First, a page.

*There was last week's tryout, seemingly completely misunderstood by Cowboys followers who failed to dig into Fish's Cowboys Premium story on what really happened in that workout as it regarded Ben Tate, Felix Jones and Daniel Thomas.

*There are the "Fibs and Rumors'' about the situation, explaining the very legit possibility that Dallas pushes towards a "contingency idea'' (a trade for a runner, say Miami's Lamar Miller) if the present stable fails.

Clearly the Cowboys feel some level of comfortable with their current group of runners, even if outsiders don't share that same level of confidence. While I would've loved to grab a Tevin Coleman or Duke Johnson in the draft, and while someone like Miller might be inviting -- and heck, it'd be a blast to see AD run behind this group of blockers doing its best to downplay the "Best O-Line Ever'' stuff -- I believe that the Cowboys have a running back on the roster who is a fitting replacement for DeMarco Murray.

I'm talking about Joseph Randle.

I think that Darren McFadden and Ryan Williams are both very capable running backs and either could potentially win the starting job, but I believe that Randle is best suited for it. Randle has had a difficult time staying out of trouble throughout the first two years of his NFL career. However, if he can get his head on straight, Randle could potentially push toward the level of success behind this offensive line as DeMarco had. Some fans might take issue with that, but let me explain my frame of thought.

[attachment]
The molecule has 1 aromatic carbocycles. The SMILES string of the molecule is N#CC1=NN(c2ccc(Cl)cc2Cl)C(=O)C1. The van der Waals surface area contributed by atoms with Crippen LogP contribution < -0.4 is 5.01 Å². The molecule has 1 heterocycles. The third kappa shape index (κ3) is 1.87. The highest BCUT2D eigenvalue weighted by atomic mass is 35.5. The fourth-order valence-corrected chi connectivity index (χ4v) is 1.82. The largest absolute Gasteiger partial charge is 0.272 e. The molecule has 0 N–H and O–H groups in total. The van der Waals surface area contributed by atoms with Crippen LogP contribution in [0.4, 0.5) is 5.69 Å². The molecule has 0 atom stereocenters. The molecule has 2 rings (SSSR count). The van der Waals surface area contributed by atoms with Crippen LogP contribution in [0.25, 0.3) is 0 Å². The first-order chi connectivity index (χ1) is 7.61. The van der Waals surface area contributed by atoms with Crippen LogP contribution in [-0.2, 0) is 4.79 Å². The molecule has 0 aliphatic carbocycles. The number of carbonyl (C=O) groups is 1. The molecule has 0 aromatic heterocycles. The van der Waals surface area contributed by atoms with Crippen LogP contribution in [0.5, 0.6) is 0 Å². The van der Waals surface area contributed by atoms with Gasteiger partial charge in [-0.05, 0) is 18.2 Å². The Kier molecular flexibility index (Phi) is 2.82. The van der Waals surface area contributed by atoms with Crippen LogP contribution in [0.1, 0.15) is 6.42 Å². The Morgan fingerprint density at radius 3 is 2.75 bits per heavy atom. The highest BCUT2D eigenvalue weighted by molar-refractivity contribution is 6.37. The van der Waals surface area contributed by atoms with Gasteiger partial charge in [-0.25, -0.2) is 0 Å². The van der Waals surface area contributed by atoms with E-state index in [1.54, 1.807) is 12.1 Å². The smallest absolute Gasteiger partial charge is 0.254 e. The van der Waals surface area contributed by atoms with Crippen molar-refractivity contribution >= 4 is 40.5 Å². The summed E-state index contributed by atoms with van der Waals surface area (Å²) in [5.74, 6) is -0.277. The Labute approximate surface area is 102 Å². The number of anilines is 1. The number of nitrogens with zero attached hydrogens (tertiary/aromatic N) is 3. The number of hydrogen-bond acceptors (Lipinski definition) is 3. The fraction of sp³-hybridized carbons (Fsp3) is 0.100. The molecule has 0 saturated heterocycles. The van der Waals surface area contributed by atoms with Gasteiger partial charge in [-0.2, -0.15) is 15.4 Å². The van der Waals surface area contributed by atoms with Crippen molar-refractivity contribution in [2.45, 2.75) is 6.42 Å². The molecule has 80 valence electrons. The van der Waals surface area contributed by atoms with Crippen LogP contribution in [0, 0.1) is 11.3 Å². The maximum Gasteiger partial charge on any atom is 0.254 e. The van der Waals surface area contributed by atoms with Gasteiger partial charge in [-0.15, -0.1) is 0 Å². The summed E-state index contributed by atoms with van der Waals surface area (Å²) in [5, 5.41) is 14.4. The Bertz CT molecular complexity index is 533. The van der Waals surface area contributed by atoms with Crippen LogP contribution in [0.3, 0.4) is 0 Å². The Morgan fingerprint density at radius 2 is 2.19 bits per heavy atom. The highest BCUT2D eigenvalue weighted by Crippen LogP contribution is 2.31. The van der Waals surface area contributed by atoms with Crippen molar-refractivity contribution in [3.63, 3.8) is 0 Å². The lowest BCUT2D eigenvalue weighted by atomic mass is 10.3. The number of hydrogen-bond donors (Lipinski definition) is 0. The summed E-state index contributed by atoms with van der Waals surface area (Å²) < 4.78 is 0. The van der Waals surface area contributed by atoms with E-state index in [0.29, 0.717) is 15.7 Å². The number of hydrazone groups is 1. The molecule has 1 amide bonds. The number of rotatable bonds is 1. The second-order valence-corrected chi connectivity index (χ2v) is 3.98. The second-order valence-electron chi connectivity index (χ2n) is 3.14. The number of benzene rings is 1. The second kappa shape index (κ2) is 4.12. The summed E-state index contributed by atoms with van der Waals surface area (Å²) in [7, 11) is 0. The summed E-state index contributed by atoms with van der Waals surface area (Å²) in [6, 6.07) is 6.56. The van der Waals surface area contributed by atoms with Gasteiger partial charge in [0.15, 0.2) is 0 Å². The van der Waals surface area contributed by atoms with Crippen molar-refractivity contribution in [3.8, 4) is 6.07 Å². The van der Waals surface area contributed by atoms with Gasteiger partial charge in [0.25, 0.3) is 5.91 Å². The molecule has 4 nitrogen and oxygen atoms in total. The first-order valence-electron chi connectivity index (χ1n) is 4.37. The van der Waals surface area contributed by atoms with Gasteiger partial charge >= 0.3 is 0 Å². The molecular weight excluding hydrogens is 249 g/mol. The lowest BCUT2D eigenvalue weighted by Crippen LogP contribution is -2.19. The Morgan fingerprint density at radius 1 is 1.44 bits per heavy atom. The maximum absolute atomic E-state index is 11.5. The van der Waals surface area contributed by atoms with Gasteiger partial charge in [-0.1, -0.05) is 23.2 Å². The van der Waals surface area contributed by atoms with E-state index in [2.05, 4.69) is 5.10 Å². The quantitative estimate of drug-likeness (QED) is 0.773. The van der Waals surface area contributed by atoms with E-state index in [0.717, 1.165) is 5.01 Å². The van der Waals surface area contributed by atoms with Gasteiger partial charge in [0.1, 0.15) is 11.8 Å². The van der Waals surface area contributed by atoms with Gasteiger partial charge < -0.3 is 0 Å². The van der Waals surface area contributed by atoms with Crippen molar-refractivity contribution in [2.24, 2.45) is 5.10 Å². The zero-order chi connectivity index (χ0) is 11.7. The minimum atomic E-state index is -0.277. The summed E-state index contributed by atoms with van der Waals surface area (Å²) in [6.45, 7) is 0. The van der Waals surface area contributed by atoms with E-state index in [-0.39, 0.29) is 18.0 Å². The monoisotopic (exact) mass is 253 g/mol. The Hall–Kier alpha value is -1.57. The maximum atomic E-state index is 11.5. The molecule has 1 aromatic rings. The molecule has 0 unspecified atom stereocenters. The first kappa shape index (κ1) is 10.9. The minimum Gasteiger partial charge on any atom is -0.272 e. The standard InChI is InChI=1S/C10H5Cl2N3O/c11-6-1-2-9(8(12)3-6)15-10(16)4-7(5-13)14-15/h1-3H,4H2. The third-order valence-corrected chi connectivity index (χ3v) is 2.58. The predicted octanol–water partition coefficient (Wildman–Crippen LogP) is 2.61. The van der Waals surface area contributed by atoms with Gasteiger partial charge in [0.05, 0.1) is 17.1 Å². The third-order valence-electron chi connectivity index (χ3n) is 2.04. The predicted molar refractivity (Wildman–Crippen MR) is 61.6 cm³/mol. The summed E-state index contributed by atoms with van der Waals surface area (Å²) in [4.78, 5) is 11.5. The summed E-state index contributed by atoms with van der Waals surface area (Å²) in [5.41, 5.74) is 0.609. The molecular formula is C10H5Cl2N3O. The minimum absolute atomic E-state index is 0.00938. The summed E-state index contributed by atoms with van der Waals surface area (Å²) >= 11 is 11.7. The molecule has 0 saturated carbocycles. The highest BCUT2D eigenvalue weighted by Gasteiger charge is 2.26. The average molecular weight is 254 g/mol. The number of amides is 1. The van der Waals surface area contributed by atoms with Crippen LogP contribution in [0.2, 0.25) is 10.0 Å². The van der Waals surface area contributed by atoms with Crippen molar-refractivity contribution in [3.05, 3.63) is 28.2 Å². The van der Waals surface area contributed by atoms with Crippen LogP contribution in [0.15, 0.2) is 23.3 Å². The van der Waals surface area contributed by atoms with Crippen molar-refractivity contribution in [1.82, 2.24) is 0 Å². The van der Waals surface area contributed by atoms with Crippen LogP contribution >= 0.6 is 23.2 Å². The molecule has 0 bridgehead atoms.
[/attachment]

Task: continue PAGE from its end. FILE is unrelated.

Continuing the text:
First off, let's take a look at Murray and Randle stats from their last two years in college.

DeMarco Murray
Rushing Attempts: 453
Rushing Yards: 1,919
Yards Per Attempt: 4.2
Rushing Touchdowns: 23

Joseph Randle
Rushing Attempts: 482
Rushing Yards: 2,633
Yards Per Attempt: 5.5
Rushing Touchdowns: 38

Randle had 29 more rushing attempts than Murray and averaged 1.3 more yards per attempt. He also had 714 more rushing yards and 15 more rushing touchdowns. Does college success always translate into the pros? No, but the pedigree comparison works.

Now let's take a look at some of Randle and Murray NFL stats.

Murray had a historic season last year, breaking numerous team and league records. Still, Randle made quite a few plays in his limited opportunities as well. One thing I can point to is Murray's 4.7 yards per carry compared to Randle's 6.7 yards per carry. That's quite a gap. However, Murray had almost eight times as many rushing attempts as Randle, so those numbers are a bit skewed. If Randle had Murray's 392 rushing attempts in 2014, it's probably a safe bet that his YPC would have been lower. Still, it's an impressive number. Here are some more interesting stats from 2014:

*DeMarco Murray averaged 6.1 yards per rushing TD in 2014. Joseph Randle averaged 40.6 yards per rushing TD in 2014. Home-run threat?